I understand that there’s a certain desert-dwelling beetle that can collect water from the atmosphere on foggy days just by opening its wings. Which brings me to the subject of airline toilets. Northwest, like all airlines, are getting obsessive about shedding excess weight, especially water, from their planes. Every 25 pounds they remove, saves $440,000 a year, due to the cost of fuel, they say.
Today’s invention is a system to collect water vapour as it impacts and condenses on the leading edges of airliner wings. Arrays of pores in these edges, backed by absorptive foam, would allow water to be caught and pumped away into the fuselage without increasing the drag (and fuel bills). This water would only be captured and used on-demand by the aircraft lavatories, greatly reducing the total amount of liquid carried on board.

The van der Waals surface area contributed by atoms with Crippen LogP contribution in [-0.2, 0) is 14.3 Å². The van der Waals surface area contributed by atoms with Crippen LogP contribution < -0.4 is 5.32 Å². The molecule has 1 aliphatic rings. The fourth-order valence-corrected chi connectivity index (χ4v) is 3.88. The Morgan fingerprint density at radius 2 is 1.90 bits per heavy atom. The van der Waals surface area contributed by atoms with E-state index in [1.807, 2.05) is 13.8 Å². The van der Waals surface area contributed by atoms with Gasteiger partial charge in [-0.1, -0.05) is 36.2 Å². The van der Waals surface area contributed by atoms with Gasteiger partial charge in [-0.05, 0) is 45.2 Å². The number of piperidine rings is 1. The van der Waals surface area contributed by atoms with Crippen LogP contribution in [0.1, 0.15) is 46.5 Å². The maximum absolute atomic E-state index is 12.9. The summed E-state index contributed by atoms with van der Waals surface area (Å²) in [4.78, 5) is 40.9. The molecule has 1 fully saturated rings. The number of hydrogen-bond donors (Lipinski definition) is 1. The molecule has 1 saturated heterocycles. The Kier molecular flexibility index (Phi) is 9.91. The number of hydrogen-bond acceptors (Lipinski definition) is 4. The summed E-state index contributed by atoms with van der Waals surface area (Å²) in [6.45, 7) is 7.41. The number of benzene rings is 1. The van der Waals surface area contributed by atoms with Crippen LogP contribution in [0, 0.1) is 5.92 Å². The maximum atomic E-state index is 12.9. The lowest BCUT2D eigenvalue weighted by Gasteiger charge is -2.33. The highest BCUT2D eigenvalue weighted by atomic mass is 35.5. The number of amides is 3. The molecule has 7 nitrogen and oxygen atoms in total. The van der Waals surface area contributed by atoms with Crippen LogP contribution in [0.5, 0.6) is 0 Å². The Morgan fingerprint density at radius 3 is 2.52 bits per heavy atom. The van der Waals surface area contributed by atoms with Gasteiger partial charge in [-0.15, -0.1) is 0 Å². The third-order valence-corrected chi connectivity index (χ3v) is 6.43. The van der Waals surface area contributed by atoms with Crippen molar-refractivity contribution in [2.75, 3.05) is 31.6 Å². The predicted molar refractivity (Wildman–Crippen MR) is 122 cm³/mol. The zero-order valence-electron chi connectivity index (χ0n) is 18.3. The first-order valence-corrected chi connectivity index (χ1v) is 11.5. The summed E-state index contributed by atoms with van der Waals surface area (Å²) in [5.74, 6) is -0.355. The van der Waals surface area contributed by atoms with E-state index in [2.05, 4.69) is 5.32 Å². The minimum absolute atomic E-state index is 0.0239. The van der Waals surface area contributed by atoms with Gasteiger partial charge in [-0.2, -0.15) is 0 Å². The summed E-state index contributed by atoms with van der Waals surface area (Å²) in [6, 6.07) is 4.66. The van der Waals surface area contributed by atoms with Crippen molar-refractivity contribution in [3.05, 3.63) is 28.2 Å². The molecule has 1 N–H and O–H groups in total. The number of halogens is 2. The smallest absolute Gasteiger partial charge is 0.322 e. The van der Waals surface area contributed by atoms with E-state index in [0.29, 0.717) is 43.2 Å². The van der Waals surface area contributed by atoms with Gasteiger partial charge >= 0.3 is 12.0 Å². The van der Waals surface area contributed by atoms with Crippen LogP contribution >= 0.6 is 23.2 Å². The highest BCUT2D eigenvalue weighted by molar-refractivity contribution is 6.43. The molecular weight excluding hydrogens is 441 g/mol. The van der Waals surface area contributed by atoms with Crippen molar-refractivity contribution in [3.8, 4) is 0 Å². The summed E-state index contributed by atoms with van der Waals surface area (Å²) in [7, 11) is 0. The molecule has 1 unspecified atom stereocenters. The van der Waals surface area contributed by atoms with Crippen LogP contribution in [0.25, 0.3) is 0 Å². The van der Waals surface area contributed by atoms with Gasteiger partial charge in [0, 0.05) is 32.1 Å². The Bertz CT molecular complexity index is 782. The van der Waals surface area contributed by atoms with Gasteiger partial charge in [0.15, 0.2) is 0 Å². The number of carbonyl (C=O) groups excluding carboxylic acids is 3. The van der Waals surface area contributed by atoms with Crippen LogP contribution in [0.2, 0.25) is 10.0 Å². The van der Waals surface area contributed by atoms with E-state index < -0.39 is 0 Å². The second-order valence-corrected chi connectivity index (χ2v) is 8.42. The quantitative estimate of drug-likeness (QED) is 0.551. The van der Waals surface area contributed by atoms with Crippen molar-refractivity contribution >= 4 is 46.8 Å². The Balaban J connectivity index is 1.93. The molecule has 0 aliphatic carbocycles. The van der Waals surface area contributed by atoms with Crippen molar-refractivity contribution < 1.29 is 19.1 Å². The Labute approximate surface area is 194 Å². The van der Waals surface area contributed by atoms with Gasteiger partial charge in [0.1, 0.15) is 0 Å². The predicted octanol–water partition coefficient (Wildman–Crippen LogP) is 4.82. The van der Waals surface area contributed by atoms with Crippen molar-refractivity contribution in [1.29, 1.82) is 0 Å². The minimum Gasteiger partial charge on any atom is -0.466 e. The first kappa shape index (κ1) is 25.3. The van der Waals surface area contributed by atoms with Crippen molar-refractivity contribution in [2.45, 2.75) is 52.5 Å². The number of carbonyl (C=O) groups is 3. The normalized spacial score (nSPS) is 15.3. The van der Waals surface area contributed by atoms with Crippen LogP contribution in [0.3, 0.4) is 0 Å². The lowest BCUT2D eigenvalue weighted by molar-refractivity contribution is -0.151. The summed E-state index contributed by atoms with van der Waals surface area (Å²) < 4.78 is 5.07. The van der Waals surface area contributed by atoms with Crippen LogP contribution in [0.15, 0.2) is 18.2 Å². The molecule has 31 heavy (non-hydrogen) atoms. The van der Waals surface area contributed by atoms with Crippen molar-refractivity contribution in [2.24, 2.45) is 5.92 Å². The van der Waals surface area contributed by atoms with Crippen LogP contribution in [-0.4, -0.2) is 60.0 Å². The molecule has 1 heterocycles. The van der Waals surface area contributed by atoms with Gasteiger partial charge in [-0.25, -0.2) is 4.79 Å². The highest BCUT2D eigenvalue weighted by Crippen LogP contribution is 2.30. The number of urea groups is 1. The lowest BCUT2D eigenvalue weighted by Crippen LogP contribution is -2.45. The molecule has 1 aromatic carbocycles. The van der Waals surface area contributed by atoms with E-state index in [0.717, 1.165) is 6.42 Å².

This would also lessen any additional global warming associated with jets dumping water carried up in their tanks. It might also have the effect of warming the wings slightly, reducing the tendency for them to ice-up.